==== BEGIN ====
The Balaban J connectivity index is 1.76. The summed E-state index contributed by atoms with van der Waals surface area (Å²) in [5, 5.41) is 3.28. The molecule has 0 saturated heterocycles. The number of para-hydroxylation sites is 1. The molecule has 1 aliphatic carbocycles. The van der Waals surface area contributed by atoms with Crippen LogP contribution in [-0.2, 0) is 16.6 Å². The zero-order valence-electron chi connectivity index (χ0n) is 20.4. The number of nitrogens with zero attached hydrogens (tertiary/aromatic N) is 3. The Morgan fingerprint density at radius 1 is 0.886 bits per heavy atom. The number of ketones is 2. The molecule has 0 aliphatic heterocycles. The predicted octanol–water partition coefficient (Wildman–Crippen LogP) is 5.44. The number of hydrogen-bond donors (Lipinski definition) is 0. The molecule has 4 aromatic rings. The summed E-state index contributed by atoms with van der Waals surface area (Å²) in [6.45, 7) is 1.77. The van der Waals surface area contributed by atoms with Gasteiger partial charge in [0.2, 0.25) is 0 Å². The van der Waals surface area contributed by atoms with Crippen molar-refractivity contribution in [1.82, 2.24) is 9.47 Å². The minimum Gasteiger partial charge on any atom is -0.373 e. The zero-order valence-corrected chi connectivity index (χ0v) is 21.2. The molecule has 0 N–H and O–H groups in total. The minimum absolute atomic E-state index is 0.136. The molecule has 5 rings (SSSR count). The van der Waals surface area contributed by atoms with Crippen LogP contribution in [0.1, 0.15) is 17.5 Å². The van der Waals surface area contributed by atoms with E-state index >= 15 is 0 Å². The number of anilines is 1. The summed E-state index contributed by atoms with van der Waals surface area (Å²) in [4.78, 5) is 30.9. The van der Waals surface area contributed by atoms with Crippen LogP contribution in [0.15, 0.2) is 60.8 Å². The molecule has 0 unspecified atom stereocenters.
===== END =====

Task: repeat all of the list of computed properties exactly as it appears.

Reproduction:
The Balaban J connectivity index is 1.76. The summed E-state index contributed by atoms with van der Waals surface area (Å²) in [5, 5.41) is 3.28. The molecule has 0 saturated heterocycles. The number of para-hydroxylation sites is 1. The molecule has 1 aliphatic carbocycles. The van der Waals surface area contributed by atoms with Crippen LogP contribution in [-0.2, 0) is 16.6 Å². The zero-order valence-electron chi connectivity index (χ0n) is 20.4. The number of nitrogens with zero attached hydrogens (tertiary/aromatic N) is 3. The Morgan fingerprint density at radius 1 is 0.886 bits per heavy atom. The number of ketones is 2. The molecule has 0 aliphatic heterocycles. The predicted octanol–water partition coefficient (Wildman–Crippen LogP) is 5.44. The number of hydrogen-bond donors (Lipinski definition) is 0. The molecule has 4 aromatic rings. The summed E-state index contributed by atoms with van der Waals surface area (Å²) in [6.45, 7) is 1.77. The van der Waals surface area contributed by atoms with Gasteiger partial charge in [0.2, 0.25) is 0 Å². The van der Waals surface area contributed by atoms with Crippen molar-refractivity contribution in [1.82, 2.24) is 9.47 Å². The minimum Gasteiger partial charge on any atom is -0.373 e. The zero-order valence-corrected chi connectivity index (χ0v) is 21.2. The molecule has 0 N–H and O–H groups in total. The minimum absolute atomic E-state index is 0.136. The molecule has 5 rings (SSSR count). The van der Waals surface area contributed by atoms with Crippen LogP contribution in [0.1, 0.15) is 17.5 Å². The van der Waals surface area contributed by atoms with E-state index >= 15 is 0 Å². The number of anilines is 1. The summed E-state index contributed by atoms with van der Waals surface area (Å²) in [4.78, 5) is 30.9. The van der Waals surface area contributed by atoms with Crippen LogP contribution in [0.15, 0.2) is 60.8 Å². The molecule has 0 unspecified atom stereocenters.